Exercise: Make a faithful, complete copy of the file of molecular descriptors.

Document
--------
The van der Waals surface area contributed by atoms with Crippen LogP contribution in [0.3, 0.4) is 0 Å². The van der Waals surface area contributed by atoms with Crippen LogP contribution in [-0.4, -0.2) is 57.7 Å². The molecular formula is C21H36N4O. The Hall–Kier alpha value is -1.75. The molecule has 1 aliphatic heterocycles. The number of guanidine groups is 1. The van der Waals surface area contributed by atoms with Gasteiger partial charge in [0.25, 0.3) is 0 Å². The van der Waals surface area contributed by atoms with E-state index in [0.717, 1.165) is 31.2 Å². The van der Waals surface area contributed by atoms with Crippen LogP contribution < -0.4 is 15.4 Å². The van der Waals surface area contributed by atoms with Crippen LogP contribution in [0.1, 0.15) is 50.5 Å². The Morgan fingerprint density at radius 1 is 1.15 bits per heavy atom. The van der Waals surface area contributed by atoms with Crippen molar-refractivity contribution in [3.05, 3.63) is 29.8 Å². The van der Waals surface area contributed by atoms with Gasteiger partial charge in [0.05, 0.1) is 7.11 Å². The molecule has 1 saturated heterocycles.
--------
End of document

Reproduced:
The van der Waals surface area contributed by atoms with Crippen LogP contribution in [0.3, 0.4) is 0 Å². The van der Waals surface area contributed by atoms with Crippen LogP contribution in [-0.4, -0.2) is 57.7 Å². The molecular formula is C21H36N4O. The Hall–Kier alpha value is -1.75. The molecule has 1 aliphatic heterocycles. The number of guanidine groups is 1. The van der Waals surface area contributed by atoms with Gasteiger partial charge in [0.25, 0.3) is 0 Å². The van der Waals surface area contributed by atoms with E-state index in [0.717, 1.165) is 31.2 Å². The van der Waals surface area contributed by atoms with Crippen LogP contribution < -0.4 is 15.4 Å². The van der Waals surface area contributed by atoms with Crippen LogP contribution in [0.1, 0.15) is 50.5 Å². The Morgan fingerprint density at radius 1 is 1.15 bits per heavy atom. The van der Waals surface area contributed by atoms with Crippen molar-refractivity contribution in [3.05, 3.63) is 29.8 Å². The van der Waals surface area contributed by atoms with Gasteiger partial charge in [0.05, 0.1) is 7.11 Å². The molecule has 1 saturated heterocycles.